Joseph, Patriarch of Constantinople – He initially strongly opposed the council's locale, which was to have been in Constantinople, but capitulated due to weakness and age. He died mysterious in June before the documents were to be signed, but managed “supposedly” to have made all the necessary concessions to the Pope, as within his authority and dignity, in a letter left written two days before the request by the Pope was even made.
"To the other afflictions which the Orthodox delegation suffered in Florence were added the death of Patriarch Joseph of Constantinople. The Patriarch was found dead in his room.
"On the table lay (supposedly) his testament, Extrema Sententia, consisting in all of some lines in which he declared that he accepted everything that the Church of Rome confessed. And then: "In like manner I acknowledge the Holy Father of Fathers, the Supreme Pontiff and Vicar of our Lord Jesus Christ, the Pope of Old Rome. Likewise, I acknowledge purgatory. In affirmation of this, I affix my signature."
"There is no doubt whatever that Patriarch Joseph did not write this document. The German scholar Frommann, who made a detailed investigation of the "Testament" of Patriarch Joseph," said: "This document is so Latinized and corresponds so little to the opinion expressed by the Patriarch several days before, that its spuriousness is evident. "The Testament" appeared in the history of the Council of Florence quite late; contemporaries of the Council knew nothing of it."
The Patriarch was buried in the cemetery of a Dominican Church dedicated the Theotokos.
Isidore, Metropolitan of all Russia – He arrived late to the council in August, but managed to arrive before the transferal of the council from Ferrara to Florence due to “plague” conditions in the city of Ferrera. He made a grand tour of his territories before he came to Italy. After Mark was silenced Isidore takes a minor roll as second fiddle to Besserion as the two trip over each other trying to sell Orthodoxy out. For his attempts to promote the Latin cause he was made a Cardinal by the Pope and given authority not only over the Russian lands but the churches and dioceses of the former Russian lands. He was sent by the Pope to Constantinople to settle the uproar over the Patriarchal elections and to officially declare the union there. Due to the uproar, Metrophanes’ election by default resulted in his being forced to flee. He then went to the territory of Russia to announce the Union and received only slightly better treatment there.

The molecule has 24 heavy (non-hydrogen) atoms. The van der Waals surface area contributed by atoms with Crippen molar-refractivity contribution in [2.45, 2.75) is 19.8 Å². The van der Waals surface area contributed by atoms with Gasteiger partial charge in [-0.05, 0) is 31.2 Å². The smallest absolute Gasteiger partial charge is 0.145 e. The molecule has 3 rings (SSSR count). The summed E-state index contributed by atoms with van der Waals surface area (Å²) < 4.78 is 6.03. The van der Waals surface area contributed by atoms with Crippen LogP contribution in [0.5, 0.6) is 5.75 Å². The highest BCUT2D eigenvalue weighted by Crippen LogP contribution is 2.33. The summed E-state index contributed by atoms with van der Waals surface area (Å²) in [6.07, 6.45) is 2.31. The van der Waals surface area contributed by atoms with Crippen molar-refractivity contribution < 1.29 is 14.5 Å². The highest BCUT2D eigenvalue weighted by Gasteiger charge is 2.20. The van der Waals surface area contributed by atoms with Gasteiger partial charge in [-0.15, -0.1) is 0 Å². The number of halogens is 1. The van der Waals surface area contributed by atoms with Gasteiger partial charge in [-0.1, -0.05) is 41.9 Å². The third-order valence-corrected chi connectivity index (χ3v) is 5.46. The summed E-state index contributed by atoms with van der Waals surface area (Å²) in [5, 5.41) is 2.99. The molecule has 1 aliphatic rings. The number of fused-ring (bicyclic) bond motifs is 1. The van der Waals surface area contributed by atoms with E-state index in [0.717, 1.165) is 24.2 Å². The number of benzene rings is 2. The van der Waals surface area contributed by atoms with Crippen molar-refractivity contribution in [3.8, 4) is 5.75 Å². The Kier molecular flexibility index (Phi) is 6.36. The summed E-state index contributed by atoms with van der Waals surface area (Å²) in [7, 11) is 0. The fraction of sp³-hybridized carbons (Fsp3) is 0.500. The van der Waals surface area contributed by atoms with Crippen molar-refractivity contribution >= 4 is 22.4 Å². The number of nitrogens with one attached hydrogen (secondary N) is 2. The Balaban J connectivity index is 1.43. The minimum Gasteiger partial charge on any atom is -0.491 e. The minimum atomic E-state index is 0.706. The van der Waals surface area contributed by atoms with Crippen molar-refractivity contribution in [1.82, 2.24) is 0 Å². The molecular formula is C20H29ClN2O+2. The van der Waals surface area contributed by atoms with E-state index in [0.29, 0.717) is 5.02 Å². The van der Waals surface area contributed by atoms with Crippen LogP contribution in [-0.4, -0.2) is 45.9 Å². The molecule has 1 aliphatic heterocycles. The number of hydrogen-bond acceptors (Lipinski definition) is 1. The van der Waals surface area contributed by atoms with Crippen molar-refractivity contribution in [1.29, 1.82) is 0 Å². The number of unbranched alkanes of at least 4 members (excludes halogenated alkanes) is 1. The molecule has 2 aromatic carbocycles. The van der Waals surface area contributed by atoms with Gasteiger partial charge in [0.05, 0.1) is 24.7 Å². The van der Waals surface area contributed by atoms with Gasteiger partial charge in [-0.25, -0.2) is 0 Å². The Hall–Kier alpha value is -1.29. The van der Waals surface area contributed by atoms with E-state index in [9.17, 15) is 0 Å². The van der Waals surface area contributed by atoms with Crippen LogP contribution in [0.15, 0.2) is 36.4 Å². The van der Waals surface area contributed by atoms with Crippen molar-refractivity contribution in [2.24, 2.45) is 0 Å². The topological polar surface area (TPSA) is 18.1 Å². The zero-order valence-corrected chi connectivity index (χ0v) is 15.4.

Metrophanes of Cyzicus - The future Patriarch of Constantinople sold out to the Latins and was not even a strong figure. He was chosen after literally everyone else refused.
Minor Greek figures present Dorotheus of Trebizond , Anthony of Heraclea , Macarius of Nicomedia
The Latin Debaters
Nicholas Albergati – Took the lead with the Purgatory issue.
Jullian Caesarini – Led debate on Filioque at first.
John, Dominican Provincial – the strongest of the Latin speakers an O.P. he was highly educated and used scholastic methods and arguments to craft his defense of Latin practice. He later led the discussion without opposition on ezymes and papal authority.
Andrew of Rhodes – Minor roll in the early discussions.
Orthodoxy "Sold Out"
The bulk of the Greeks who left for Italy went with a sense of spiritual enthusiasm. Before their departure, patriarch Joasaph had said that they were going to the Council to contract a Union, but that they would not compromise any of the traditions of the Holy Church that had passed on to them, and that if need be, they were ready to die for those traditions, for what could be more glorious than a martyr’s crown?! Alas, everything turned out otherwise. As we know, the Patriarch never returned to Constantinople, but died in Florence. Orthodoxy was betrayed and sold out, and the Greeks returned to their Homeland not as conquerors bearing spiritual trophies, but in shame and sorrow.
The end came at last. An Act of Union was drawn up in which the Orthodox renounced their Orthodoxy and accepted all the Latin formulas and innovations which had only just appeared in the bosom of the Latin Church, such as the teaching on purgatory. They accepted also an extreme form of Papism, by this act renouncing the ecclesiology that was the essence of the Orthodox Church. All the Orthodox delegates accepted and signed the Union, whether for themselves or, in the case of some, for the Eastern Patriarchs, by whom they had been entrusted to represent them. The signing, on July 5, 1439, was accompanied by a triumphant service, and after the solemn declaration of the Union, read in Latin and Greek, the Greek delegates kissed the Pope's knee.